The inhibitory effect of a common amino acid found in our body – glycine – may be contributing to depression, anxiety and other mood-related disorders in some people, scientists say. The findings could be a game changer in depression treatments.

Depression is a common mental disorder that affects around 3.8% of the world's population. It is a growing health concern that is estimated to cause an economic burden of around $326 billion annually in the United States.

A team of scientists from Herbert Wertheim UF Scripps Institute for Biomedical Innovation and Technology, Florida, who started the research to understand the functioning of brain cell receptors made the accidental discovery of the amino acid's link with depression.

The researchers first identified a receptor, called GPR158, in 2018. In a follow-up study, the team found that mice that lacked the gene for the receptor showed resilience to stress. This discovery suggested that GPR158 can be a therapeutic target. They were awaiting further research to find the signal source.

The breakthrough came after scientists evaluated the structure of GPR158 and determined that the signaling molecule was the amino acid glycine.

When glycine sends the signal, GPR158 binds to the amino acid that acts as an inhibitor and not an activator in the cells. Scientists noticed that glycine could send a "slow-down" signal to the brain, which can contribute to depression and anxiety.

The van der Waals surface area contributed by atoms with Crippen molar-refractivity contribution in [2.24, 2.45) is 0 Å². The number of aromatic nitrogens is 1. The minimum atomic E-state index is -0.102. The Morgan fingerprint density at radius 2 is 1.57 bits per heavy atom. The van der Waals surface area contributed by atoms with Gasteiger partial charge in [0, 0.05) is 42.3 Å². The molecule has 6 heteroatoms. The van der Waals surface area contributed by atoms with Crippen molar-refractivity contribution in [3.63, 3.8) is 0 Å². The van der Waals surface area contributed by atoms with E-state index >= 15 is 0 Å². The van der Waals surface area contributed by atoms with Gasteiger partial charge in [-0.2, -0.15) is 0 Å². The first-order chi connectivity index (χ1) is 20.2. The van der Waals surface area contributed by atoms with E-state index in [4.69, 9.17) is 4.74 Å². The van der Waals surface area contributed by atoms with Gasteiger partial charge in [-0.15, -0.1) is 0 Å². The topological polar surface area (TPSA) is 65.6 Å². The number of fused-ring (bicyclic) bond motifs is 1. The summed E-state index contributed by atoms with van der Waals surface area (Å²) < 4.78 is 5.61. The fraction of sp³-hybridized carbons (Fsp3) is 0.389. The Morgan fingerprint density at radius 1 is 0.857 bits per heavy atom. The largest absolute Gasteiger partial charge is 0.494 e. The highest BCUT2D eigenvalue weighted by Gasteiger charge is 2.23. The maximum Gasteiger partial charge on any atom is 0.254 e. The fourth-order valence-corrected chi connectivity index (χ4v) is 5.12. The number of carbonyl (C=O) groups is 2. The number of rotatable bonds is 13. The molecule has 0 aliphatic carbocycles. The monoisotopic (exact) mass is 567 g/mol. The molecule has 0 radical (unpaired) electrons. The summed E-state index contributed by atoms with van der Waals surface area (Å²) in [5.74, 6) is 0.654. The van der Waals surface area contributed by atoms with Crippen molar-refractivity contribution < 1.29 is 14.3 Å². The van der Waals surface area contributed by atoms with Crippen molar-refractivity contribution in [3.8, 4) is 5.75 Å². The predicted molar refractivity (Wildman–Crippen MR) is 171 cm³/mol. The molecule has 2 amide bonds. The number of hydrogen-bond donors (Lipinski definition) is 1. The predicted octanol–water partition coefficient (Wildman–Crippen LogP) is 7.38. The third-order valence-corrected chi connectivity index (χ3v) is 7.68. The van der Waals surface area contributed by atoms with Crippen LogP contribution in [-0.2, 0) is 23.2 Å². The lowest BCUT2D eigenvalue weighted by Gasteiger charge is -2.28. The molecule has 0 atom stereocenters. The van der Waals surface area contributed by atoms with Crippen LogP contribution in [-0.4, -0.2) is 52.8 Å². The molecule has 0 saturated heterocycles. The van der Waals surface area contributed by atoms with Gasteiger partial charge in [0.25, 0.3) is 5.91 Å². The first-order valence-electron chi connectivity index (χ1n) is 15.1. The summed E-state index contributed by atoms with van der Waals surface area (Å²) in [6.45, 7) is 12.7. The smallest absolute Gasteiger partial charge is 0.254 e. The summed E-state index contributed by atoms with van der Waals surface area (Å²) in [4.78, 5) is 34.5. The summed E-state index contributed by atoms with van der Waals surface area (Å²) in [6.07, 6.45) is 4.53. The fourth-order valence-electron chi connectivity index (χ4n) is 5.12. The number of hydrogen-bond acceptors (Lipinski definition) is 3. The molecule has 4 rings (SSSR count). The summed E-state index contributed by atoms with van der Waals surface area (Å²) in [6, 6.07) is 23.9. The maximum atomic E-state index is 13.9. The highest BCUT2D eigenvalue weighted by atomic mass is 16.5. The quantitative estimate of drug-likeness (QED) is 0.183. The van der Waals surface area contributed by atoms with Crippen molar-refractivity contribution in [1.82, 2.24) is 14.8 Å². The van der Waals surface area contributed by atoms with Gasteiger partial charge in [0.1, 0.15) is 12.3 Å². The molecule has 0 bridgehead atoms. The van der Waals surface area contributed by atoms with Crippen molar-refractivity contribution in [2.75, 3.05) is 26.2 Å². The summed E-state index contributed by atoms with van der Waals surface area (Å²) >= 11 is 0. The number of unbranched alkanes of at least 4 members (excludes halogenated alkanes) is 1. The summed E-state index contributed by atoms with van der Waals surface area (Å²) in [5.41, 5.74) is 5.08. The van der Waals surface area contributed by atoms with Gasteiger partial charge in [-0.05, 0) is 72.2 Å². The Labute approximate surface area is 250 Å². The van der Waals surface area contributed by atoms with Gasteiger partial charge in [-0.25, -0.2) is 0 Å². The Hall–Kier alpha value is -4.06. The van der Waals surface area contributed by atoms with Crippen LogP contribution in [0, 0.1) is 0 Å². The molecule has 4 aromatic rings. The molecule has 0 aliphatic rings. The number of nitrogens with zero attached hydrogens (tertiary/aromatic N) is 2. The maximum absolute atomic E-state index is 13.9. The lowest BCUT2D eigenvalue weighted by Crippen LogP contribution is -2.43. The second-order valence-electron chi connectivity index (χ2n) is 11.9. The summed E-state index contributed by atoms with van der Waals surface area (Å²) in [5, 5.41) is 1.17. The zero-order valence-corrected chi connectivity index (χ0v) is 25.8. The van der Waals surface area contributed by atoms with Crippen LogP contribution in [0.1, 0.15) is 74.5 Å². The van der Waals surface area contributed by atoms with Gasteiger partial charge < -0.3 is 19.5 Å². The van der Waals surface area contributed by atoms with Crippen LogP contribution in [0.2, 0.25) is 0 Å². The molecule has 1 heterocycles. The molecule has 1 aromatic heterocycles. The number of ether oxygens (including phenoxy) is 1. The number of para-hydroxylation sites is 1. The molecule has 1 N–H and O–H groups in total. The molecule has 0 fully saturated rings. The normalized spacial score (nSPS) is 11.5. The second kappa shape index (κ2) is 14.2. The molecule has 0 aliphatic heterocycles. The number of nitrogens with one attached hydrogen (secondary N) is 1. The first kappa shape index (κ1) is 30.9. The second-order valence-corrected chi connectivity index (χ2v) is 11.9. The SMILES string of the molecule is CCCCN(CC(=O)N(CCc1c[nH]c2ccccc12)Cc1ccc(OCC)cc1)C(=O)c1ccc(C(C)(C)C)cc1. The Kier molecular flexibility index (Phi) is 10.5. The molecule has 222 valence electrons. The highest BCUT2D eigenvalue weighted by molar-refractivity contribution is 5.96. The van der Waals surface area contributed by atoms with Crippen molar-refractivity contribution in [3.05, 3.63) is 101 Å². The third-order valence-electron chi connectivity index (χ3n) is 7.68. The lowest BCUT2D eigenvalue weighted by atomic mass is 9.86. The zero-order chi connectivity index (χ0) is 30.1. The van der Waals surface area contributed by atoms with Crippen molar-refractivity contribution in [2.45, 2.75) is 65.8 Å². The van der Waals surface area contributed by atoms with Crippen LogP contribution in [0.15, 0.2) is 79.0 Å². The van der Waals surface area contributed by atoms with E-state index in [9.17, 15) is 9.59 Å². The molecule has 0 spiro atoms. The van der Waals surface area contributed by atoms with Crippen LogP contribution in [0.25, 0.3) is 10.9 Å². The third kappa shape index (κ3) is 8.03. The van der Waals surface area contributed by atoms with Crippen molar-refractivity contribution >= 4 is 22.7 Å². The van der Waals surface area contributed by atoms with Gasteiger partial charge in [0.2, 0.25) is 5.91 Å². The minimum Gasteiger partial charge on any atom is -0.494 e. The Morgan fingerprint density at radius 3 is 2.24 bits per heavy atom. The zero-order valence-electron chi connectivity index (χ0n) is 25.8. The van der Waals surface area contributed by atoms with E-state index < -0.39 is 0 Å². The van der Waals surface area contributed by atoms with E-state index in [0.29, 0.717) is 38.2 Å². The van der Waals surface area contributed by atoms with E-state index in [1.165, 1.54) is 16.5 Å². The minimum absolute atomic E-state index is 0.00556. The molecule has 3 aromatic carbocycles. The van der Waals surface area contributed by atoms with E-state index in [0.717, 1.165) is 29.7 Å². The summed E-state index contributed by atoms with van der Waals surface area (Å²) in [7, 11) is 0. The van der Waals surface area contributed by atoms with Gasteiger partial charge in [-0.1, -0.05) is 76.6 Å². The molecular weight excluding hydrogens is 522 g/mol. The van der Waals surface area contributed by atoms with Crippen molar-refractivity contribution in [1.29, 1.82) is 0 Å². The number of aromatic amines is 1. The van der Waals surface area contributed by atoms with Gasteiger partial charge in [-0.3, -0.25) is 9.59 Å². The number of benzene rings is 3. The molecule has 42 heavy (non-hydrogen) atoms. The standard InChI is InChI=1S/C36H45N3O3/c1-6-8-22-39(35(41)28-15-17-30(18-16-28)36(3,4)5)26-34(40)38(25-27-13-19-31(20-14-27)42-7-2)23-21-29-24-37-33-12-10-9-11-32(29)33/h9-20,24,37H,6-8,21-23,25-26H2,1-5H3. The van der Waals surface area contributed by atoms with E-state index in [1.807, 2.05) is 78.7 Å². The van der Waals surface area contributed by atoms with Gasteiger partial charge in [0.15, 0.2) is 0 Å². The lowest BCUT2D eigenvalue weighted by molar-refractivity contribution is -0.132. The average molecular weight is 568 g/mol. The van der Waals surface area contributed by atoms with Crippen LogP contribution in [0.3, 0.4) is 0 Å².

The inhibitory effect of glycine is a crucial discovery in formulating future antidepressants that can act faster. The study "improves understanding of the biological causes of major depression and could accelerate efforts to develop new, faster-acting medications for such hard-to-treat mood disorders," said neuroscientist Kirill Martemyanov, corresponding author of the study. "Most medications for people with depression take weeks before they kick in, if they do at all. New and better options are really needed."

Glycine is sold as a nutritional supplement to improve mood and sleep. This is because of its ability to act differently in different cell types. Glycine acts in complex ways, sending slow-down signals in certain cell types while sending excitatory signals in others.

So, more research is needed to understand how the body maintains the right balance of the amino acid and how brain cell activity is affected by it.

"We are in desperate need of new depression treatments. If we can target this with something specific, it makes sense that it could help. We are working on it now," Martemyanov added.

The inhibitory effect of glycine is a crucial discovery in formulating future antidepressants that acts faster. pixabay